Emerging lessons from the crisis

By Eswar Prasad

ITHACA, NY - The US financial system is careening on the edge of a meltdown. All that has kept the much-vaunted font of global capitalism from sliding into cataclysm is the US government, which has effectively become the guarantor and lender of last resort.

How could things have come to such a pass in a financial system once touted as being the deepest and most sophisticated in the world? Where will it end? What effects will this have on the world financial system? It is difficult to answer these questions with much conviction while we are still in the midst of the crisis. Indeed, every passing day now seems to bring worse news-even weekends no longer provide respite from the steady stream of gloom!

Whatever the final outcome, one thing is certain — the rest of the world will no longer be enthusiastic about adopting the free-market principles that guided US financial development. While desperate times may call for desperate measures, massive US government intervention will also make it difficult in the future to make the case that the state should stay out of the workings of the financial system.

No doubt the satisfying emotion of schadenfraude — pleasure at the pain of others — is coursing through the minds of central bankers and policymakers in emerging markets, who for long bore the brunt of US hectoring about free-market principles. They are probably also saying their hosannas for having resisted financial innovations to some degree or another, thanking that for the fact that their economies have not yet been pummeled by the unfolding crisis to as great an extent as the US.
Unfortunately, these lessons — if taken literally — may end up being the wrong ones for emerging market economies to be drawing. Unfortunate because the real lesson to be taken from this crisis is that the abnegation of certain free-market principles may in fact have led to the mess the US now finds itself in. Financial development, moreover, is ultimately going to be important for these economies to sustain high growth rates and allow a broader swath of their populations to participate in and benefit from the development process.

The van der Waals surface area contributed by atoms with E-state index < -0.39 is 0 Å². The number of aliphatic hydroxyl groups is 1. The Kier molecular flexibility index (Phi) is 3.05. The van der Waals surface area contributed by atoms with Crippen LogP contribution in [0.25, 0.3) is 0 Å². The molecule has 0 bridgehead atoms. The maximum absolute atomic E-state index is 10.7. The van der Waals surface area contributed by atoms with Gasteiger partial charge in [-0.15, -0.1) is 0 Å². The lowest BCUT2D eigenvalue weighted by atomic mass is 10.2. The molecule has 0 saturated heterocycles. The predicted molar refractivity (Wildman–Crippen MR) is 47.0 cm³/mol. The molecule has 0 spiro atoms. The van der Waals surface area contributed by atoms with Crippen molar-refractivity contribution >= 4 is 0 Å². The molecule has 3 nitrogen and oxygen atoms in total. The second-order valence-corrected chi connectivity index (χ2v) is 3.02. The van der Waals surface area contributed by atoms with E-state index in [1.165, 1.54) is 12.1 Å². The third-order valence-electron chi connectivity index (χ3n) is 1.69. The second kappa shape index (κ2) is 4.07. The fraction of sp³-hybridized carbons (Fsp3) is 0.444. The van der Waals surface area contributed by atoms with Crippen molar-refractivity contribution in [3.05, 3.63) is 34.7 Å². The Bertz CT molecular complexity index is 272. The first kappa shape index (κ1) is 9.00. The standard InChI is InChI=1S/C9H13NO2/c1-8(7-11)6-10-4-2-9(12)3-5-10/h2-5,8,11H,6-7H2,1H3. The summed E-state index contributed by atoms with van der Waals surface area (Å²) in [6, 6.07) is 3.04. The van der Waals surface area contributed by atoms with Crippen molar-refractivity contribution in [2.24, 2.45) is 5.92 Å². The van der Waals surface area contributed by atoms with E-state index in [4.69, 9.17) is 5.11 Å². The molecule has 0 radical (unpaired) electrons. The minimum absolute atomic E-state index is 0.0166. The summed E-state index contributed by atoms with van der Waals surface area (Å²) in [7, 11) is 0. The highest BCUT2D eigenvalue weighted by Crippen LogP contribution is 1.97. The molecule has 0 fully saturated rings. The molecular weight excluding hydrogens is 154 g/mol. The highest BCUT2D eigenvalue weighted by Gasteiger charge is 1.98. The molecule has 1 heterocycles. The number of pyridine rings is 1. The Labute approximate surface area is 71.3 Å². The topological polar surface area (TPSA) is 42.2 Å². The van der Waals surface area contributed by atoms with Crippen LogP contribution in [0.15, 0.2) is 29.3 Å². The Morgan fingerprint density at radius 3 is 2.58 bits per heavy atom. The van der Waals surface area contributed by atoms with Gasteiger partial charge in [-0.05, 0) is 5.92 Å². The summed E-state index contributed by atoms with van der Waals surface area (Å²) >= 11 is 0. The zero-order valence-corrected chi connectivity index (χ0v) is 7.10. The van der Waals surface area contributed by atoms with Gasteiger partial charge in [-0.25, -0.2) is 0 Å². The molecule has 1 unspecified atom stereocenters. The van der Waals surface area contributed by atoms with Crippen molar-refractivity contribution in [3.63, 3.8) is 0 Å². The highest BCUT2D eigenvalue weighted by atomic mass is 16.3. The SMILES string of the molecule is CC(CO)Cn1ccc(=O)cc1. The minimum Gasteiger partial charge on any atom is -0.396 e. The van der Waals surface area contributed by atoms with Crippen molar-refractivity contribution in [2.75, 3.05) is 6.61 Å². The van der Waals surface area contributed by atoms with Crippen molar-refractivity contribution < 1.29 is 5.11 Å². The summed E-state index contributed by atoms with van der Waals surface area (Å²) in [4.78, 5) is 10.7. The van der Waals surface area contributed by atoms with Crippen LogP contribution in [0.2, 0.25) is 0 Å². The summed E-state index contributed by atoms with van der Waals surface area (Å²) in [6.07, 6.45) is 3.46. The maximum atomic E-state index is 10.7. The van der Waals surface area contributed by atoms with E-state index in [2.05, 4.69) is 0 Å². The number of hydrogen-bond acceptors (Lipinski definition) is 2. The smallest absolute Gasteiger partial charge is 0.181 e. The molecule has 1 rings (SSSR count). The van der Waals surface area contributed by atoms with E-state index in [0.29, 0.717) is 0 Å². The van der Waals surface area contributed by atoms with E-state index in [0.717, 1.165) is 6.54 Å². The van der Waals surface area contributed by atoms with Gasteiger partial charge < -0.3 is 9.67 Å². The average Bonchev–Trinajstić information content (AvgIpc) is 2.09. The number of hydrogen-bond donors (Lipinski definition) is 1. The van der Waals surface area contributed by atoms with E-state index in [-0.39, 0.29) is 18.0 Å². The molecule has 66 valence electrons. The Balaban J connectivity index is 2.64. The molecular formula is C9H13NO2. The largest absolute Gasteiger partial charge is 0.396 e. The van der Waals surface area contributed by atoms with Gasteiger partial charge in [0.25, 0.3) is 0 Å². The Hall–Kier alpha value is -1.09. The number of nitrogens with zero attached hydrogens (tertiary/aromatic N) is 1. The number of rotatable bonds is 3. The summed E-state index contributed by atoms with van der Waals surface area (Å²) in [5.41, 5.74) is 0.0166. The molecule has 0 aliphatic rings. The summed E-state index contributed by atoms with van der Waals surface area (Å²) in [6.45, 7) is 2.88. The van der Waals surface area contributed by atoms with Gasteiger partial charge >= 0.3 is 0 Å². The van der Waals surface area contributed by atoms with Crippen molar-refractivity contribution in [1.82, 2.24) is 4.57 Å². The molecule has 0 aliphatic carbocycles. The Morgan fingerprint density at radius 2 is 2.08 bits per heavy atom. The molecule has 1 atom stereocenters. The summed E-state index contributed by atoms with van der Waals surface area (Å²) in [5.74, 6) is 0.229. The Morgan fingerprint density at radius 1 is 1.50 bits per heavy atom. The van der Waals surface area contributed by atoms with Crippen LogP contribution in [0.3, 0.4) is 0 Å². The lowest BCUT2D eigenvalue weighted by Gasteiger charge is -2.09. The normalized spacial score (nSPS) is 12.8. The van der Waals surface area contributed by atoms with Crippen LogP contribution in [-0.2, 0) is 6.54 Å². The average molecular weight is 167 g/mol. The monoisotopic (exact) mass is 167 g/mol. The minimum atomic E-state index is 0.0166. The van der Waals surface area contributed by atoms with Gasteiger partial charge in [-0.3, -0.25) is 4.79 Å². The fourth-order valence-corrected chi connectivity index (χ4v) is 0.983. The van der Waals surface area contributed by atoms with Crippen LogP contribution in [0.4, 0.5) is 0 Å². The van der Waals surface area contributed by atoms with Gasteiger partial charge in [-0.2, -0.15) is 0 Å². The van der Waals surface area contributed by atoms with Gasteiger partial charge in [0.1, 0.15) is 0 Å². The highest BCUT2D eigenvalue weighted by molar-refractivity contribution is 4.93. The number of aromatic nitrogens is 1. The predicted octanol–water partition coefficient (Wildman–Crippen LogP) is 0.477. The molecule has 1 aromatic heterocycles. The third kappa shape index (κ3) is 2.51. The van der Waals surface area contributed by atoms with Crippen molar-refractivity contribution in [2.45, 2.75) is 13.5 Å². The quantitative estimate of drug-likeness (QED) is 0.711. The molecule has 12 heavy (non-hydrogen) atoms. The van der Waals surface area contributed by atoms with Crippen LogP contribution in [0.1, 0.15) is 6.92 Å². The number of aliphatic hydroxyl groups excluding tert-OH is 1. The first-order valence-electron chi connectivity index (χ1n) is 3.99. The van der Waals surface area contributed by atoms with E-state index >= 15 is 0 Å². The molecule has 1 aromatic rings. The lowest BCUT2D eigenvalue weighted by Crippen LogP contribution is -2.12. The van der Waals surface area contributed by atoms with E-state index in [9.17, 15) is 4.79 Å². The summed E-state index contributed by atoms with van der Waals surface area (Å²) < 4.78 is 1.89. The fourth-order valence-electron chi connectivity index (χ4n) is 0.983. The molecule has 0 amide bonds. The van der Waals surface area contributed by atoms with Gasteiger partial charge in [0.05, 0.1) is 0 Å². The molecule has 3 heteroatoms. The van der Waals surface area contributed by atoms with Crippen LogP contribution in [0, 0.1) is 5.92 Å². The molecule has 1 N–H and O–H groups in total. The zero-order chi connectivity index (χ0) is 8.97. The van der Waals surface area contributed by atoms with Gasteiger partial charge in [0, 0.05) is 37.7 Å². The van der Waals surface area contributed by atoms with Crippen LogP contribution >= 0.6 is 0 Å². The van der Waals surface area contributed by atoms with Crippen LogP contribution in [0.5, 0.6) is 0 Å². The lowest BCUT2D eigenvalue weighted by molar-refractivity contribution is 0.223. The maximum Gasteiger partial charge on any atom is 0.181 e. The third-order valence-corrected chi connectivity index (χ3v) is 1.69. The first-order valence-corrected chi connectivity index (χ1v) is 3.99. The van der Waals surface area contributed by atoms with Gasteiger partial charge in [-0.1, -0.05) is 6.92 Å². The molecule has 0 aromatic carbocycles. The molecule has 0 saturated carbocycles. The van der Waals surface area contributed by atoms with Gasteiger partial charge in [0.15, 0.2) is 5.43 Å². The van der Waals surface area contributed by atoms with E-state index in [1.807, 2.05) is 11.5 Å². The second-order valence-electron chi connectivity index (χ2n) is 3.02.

What went wrong in the US? A key problem with Fannie Mae and Freddie Mac, for instance, was that their regulator failed to do its job of uncovering the massive accounting fraud embedded in their books. That and the implicit guarantee of government backing (which finally turned explicit) allowed these two institutions to expand enormously, including into exotic financial transactions that they had no business being involved in.

The roots of the US crisis, of course, go back to the years when Alan Greenspan was chairman of the US Federal Reserve. Then, money was easy and regulation light. The famous ninja (no income, no job and no assets) mortgage loans were as clear a sign of regulatory negligence as any. But these obvious signs of malfeasance were all too easily ignored when times were good and in the face of the current US administration's hostility towards regulation.

Clearly, financial innovation without effective regulation does not work well. In the new world of more sophisticated financial markets, dangers lurk in hidden places.

Today's crisis indicates that a set of rigid rules allows resourceful financial institutions to mask riskiness in their portfolios or shift things around to make standard risk metrics appear better than they really are. It is impractical to devise a regulatory framework that accounts for every specific financial instrument and institution. Rather, it makes more sense to develop a "principles-based" framework that can adapt to financial-market evolution and adopt a broader approach to managing systemic risks. Clearly, that was lacking.

The crisis also confirms that some types of government involvement in financial markets — especially through implicit backing of ostensibly "private" institutions — generate bad outcomes that end up with taxpayers inevitably footing the bill. The real lessons from the Fannie and Freddie debacle should be about the dangers of implicit government guarantees coupled with moral hazard and weak regulation, and the risks that lurk even in advanced financial systems. These risks are greater in less-developed financial systems, and the costs of cleaning up the messes could also be proportionately larger for poorer economies.

One thing the crisis does show is that fraud, corruption, and government interference can eat away at the foundations of even the deepest financial systems, especially when these problems are compounded by a regulatory system that is too narrow and rule-bound in its outlook and that, at times, turns a blind eye to obvious rot in the system. Now that, at least, is a lesson the emerging markets definitely should take away from the financial crisis.

(Eswar Prasad is professor of economics at Cornell University and a senior fellow at the Brookings Institution. He is the former head of the IMF's Financial Studies Division.)

Copyright: Project Syndicate, 2008. Exclusive to The Sunday Times

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